Guy Wilkinson is wrong in saying, "if the room rate is right, you can be forgiven if your hotel is tucked away up some dark alley...". A room with basic amenities must be airy and have good lighting, as also some view from the window pleasing to your eyes when you open draw the curtains in the morning. As a regular traveller, I feel that besides reasonable pricing of the rooms, a hotel should have basic amenities, good location and should be easily accessible. I am not for a hotel situated in some dark alley! In this part of the world, hotels are exorbitantly priced and you need to look at the room rates charged by them.
This is applicable to any hotel anywhere ... the basic service! Frank Perdue did say get the product, service, quality, attributes right, then all the things like market share and profits will take care of itself!. How often we let our thoughts stray to see it as a "numbers game". In reality, it's a "service game". If not it will be service over and game over!
One thing that is missing I think in hospitality in the Gulf is etiquette. Basic knowledge any person in hospitality should have. In some countries waiters can't clear or serve a table in a correct way, for example: when four guests are having dinner and one of the guests is done, their plate is already taken. That's against etiquette. But it's just an example. It's important to have knowledge instead of just "yes sir, no sir". Product knowledge, etiquette, and confidence are so important.
One thing that is missing I think in hospitality in the Gulf, is etiquette. Basic knowledge any person in hospitality should have. But waiters can't clear or serve a table in a correct way, for example when four guests are having dinner and one of the guests is done, their plate is already taken. That's against etiquette. But it's just an example. It's important to have knowledge instead of just "yes sir, no sir". Product knowledge, etiquette, and confidence are so important.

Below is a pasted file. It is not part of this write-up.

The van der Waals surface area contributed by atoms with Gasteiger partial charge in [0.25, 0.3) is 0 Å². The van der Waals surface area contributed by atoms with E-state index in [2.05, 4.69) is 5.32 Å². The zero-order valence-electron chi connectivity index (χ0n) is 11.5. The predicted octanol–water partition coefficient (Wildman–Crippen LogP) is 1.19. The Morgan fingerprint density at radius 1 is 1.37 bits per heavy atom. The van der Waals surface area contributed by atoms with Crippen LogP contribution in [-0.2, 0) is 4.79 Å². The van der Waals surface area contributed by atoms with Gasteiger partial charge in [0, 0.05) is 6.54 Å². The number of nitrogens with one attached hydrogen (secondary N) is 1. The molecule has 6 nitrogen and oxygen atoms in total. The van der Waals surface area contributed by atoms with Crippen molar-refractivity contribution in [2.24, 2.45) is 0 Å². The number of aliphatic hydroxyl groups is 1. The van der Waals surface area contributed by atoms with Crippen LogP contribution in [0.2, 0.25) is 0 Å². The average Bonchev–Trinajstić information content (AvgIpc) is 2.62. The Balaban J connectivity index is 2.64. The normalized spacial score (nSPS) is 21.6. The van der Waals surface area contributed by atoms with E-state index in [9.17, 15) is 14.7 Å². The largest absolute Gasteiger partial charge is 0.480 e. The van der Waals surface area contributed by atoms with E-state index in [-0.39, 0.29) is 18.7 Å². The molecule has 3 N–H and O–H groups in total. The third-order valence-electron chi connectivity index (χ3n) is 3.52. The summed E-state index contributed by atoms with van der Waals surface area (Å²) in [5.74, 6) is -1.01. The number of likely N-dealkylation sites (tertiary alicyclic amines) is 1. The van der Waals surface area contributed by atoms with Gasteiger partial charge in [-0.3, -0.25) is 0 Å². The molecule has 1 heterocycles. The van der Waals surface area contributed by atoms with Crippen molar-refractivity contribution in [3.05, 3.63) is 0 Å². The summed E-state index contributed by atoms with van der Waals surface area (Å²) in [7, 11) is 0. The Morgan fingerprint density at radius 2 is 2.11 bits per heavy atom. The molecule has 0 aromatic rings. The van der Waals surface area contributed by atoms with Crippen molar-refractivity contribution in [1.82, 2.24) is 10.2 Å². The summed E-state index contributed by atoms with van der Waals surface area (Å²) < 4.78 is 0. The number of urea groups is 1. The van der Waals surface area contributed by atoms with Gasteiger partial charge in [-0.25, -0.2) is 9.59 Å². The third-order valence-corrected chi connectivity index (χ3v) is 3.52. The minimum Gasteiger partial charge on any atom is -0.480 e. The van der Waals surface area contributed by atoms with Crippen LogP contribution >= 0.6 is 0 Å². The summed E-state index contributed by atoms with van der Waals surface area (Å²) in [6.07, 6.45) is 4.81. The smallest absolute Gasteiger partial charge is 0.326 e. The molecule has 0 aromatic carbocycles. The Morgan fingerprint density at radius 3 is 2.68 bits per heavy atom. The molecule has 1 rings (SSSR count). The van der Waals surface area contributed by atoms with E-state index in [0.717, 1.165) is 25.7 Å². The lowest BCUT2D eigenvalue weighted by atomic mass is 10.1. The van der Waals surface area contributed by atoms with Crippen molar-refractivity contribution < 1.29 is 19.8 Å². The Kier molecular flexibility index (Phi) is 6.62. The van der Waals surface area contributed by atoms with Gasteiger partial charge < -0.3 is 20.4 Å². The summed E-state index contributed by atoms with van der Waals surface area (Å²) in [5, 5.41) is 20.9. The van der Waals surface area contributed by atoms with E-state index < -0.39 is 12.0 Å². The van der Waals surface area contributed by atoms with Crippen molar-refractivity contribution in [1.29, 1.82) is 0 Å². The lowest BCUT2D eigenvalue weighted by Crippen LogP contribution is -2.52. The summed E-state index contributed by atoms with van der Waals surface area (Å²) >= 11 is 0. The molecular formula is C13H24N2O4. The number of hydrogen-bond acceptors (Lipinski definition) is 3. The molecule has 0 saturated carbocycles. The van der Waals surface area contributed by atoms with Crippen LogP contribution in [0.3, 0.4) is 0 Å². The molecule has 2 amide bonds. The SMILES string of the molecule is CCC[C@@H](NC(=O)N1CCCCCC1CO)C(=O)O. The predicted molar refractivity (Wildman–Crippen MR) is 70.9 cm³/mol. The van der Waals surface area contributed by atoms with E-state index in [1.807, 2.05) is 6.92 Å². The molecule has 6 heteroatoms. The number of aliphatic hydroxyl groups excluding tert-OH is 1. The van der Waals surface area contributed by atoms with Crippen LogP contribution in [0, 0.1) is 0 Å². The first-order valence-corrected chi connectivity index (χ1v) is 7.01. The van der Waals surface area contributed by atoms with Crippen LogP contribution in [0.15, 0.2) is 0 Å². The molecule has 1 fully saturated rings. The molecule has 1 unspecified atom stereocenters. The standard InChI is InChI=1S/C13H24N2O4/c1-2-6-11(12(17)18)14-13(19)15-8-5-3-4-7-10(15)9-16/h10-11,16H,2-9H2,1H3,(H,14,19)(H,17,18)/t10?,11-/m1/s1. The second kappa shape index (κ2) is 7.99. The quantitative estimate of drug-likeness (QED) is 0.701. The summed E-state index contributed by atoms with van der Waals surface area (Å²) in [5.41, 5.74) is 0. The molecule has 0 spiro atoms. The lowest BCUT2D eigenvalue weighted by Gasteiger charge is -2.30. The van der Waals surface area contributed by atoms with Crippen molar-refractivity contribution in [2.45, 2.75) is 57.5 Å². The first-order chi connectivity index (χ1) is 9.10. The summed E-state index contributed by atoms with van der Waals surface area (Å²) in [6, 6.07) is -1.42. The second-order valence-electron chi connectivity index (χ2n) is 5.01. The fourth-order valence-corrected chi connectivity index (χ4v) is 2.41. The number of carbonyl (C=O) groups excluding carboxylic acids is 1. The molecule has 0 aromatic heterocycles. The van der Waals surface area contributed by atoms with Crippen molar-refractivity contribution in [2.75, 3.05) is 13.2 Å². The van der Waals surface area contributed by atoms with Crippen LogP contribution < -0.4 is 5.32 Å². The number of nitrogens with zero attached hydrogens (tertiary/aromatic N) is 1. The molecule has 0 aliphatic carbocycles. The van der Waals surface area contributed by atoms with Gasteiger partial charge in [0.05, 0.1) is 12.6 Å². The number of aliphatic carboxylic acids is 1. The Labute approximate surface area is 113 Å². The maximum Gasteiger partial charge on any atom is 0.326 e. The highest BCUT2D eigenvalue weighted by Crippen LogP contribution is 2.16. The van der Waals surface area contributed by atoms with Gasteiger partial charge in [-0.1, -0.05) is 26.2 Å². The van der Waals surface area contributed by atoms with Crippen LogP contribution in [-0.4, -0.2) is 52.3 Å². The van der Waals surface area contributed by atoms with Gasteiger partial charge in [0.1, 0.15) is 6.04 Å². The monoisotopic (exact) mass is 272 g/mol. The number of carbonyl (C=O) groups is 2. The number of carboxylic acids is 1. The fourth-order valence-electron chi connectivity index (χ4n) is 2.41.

I have stayed in several hotels of various rankings in the UAE, and have yet to return to any. Although the rooms have usually been clean and well-appointed, lacking is customer service. I have stood at reception desks, both to check in and to check out, while clerks have been having a personal discussion or speaking on their mobile phones ignoring customers, I have experienced very nosey bellmen, who think nothing of asking personal questions, and consierges who excell in ignoring a casually dressed western guest in favour of another guest dressed in designer clothes who does not appear to want his assistance. When I find a hotel that believes in customers first, together with clean well-appointed rooms, I shall happily return, until then, I choose a different place to lay my head on each of my visits.
Having commented earlier on the location of a hotel and having read other comments on customer service etc. I agree that the hotels in the gulf trail behind the hotels in other countries, when it comes to service. I personally feel that the employees in general here have an attitude problem. Most hotel employees consider their work as just another job, rather than a job in an important service industry, i.e. hospitality. I particularly find this problem in 5* hotels attached to international chains, whereas I find certain hotel apartments or 3* hotels more service oriented.